The Midwife is a French film with English subtitles about a midwife (Catherine Frot). When she was a teenager her father's self-centered, flighty girl friend deserted them and her father committed suicide. The ex-girfriend (Catherine Deneuve) contacts her forty years later when she finds out she is dying from brain cancer hoping to reconnect with her true love not realizing he died many years ago. She doesn't have any family or friends, is a little crazy, drinks too much, gambles her money away, tells everyone her ex-boyfriend's daughter is her daughter and keeps saying how she wants to leave her money or jewels as if this will fix everything (even though she has no money). Great story about relationships. Excellent performances. Catherine Frot is very likeable. ***

Misconduct is about a lawyer (Josh Duhamel) who does sleazy things to win cases. An insane ex-girlfriend from college reconnects with him to funnel illegally obtained evidence against her boyfriend-boss-pharmaceutical corporate-head (Anthony Hopkins) and he begins a class-action lawsuit overseen by his own sleazy boss (Al Pacino). The whole thing was sleazy but then Josh gets messed up in sleaze over his head because they are all using him to get what they want. His wife is a little crazy, too. Julia Stiles was the private detective. The filming was really, really strange with bizarre panning techniques. It also utilized odd flashbacks and flash forwards making the film sequencing difficult to follow. Great performances, great story, but I didn't care for the attempts at creativity and I'm not really into corporate sleaze movies.  ***

The Mountain Between Us  Exceptional movie with two outstanding actors: Kate Winslet and Idris Elba. It's about two strangers who are stranded at an airport in Idaho. Both needing to be somewhere in the morning, they charter a plane. The pilot, Beau Bridges, has a stroke or heart attack or something and crashes the plane atop a very cold and snowy mountain. She's badly injured. They wait for a rescue for a few days but the pilot didn't file a flight plan and they are running out of food. After much deliberation and argument they head off slowly down the mountain, both believing they won't make it. Excellent story, outstanding special effects, and perfect performances. Beautiful scenery. Loved it . ****

Mr. Church is about a young girl (Britt Robertson) whose mother (Natasha McElhone) is dying from cancer and is given six months to live. The mother's dead-wealthy-married-ex-boyfriend bequeaths her a cook (Eddie Murphy), Mr. Church, to take care of her for the rest of her days. He's very private but is wrestling with his own demons. Excellent story about human relationships. Outstanding performances. Rarely does one see Murphy in a dramatic role and he was superb. Loved it. ****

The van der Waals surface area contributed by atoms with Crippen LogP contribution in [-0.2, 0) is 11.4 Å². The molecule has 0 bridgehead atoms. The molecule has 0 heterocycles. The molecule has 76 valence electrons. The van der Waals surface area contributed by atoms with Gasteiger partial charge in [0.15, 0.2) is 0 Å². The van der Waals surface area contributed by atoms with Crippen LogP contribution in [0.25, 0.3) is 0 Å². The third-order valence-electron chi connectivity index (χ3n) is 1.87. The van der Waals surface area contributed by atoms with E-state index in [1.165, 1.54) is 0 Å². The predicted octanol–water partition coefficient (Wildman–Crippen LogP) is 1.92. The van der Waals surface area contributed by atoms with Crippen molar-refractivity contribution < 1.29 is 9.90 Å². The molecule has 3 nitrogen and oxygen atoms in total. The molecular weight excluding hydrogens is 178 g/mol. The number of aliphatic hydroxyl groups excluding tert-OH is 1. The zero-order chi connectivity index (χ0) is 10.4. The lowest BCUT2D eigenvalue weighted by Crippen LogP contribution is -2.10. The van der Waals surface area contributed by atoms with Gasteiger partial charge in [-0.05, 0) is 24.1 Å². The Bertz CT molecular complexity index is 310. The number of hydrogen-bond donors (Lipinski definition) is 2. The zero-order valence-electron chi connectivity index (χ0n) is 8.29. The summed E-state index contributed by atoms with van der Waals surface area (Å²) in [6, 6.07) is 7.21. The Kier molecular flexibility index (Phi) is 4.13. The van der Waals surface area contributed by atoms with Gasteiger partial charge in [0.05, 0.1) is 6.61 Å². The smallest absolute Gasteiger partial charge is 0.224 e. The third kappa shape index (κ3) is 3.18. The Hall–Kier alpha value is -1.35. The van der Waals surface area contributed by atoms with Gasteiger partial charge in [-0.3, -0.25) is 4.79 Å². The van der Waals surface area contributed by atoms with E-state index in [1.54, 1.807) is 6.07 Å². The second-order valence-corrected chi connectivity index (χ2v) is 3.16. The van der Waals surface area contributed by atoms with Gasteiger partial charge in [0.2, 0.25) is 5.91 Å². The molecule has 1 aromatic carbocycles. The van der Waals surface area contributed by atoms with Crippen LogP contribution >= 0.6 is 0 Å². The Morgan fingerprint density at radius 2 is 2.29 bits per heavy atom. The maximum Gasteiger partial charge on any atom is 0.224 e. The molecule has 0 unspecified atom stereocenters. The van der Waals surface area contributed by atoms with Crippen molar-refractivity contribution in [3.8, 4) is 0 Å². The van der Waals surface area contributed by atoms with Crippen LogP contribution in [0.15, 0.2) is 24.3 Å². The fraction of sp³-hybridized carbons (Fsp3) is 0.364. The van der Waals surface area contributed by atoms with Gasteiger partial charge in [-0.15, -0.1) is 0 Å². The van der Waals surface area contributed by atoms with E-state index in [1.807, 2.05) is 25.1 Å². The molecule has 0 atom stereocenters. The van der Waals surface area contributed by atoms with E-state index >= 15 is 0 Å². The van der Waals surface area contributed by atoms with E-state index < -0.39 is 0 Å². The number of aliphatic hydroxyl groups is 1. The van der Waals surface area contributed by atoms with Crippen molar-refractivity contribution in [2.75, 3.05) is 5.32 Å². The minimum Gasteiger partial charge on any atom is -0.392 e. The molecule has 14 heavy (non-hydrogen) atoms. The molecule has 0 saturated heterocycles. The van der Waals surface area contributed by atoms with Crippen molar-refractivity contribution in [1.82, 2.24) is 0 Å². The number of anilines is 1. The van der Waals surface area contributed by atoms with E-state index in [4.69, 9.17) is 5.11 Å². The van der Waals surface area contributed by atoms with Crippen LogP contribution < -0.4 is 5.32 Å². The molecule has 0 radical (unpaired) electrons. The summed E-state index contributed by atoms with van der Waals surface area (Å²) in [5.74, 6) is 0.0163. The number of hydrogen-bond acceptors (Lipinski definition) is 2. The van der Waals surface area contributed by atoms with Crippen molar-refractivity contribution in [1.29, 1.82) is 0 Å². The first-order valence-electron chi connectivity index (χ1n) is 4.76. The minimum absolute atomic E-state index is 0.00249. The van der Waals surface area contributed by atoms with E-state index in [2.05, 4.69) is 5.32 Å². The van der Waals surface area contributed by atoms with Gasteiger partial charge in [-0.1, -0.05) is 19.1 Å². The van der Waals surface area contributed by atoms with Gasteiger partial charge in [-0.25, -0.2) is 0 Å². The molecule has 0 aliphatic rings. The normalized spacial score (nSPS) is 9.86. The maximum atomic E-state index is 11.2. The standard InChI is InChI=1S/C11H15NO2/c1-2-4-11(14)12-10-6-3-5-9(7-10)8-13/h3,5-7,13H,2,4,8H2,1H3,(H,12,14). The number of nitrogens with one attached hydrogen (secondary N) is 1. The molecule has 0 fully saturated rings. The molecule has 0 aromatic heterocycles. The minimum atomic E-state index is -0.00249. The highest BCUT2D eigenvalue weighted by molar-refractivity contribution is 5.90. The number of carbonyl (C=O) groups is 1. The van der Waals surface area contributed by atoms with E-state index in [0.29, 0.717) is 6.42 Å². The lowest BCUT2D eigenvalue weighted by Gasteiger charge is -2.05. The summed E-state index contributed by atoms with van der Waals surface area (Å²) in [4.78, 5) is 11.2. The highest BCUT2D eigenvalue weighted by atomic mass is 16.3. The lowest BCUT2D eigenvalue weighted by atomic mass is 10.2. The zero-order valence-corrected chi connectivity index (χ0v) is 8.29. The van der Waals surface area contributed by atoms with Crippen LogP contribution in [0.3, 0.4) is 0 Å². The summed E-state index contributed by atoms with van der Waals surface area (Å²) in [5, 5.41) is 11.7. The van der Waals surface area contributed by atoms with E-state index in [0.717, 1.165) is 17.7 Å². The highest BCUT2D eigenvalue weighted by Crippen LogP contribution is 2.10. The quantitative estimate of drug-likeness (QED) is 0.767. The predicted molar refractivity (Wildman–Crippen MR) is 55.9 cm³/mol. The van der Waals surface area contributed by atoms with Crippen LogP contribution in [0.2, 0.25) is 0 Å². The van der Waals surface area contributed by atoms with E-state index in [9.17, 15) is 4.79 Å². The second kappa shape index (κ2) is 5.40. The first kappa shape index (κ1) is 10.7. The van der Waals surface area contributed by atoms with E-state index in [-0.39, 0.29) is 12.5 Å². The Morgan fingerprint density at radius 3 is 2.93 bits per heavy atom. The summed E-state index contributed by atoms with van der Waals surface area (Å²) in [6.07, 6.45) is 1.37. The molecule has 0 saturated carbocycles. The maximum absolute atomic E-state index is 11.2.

The 9th Life of Louis Drax is about a nine-year old boy who since birth has been accident prone. He falls off a cliff during a family picnic. His mother implies his father became violent with her during an argument, but the father has disappeared. Louis is now in the coma ward being cared for by his doctor (Jamie Dornan) who specializes in research about coma patient communication. Lots of flashbacks to support the story which were well done: scenes with his mother (Sarah Gadon) and father (Aaron Paul), his therapist (Oliver Platt). He's a very strange, psychotic boy who kills his hamsters by smashing them under medical dictionaries. His comatose brain begins to communicate with his doctor through dreams. Very good and suspenseful. All great performances. Very sad story. ****

Sarah's Key  OH MY GOD this was heartbreaking. It's a story about an American journalist (Kristin Scott Thomas) who has recently taken possession of her in-laws' Paris apartment with her French husband and daughter. She is researching and writing a magazine article about the French government round-up and deportation of the Jews during World War II. She finds out her husband's family obtained their apartment after a Jewish family was taken away. Parallel to the modern story is the story of the little Jewish girl who lived in the apartment. The journalist is on a mission to find out what happened to the little girl. SO INCREDIBLY SAD AND TRAUMATIC as most Holocaust movies are. Beautifully filmed and outstanding performances. *****

Séraphine is the true story of Séraphine Louis a French housekeeper/laundress who works odd jobs during the day and paints by night. Believing she is guided by her guardian angel who has told her she must paint, she spends what free time she has collecting supplies for paint ingredients, praying at church while she steals the hot wax from the devotional candles, gathering herbs from fields,  mud from creeks, or siphoning blood off a liver at the butcher where she works preparing for the day she presents her works to the angels. She spends what little money she makes on other art supplies and suffers abuse and judgmental rudeness from towns people.  Painting is a spiritual process and she sings church hymns (loudly in the middle of the night) while in the throes of creation.  She is discovered by German art critic Wilhelm Uhde around 1912 while he was staying in France before WWI and he rediscovers her after the war.  It was an amazing, inspirational story, although very sad. Loved the main character - outstanding performance. French with English subtitles. ****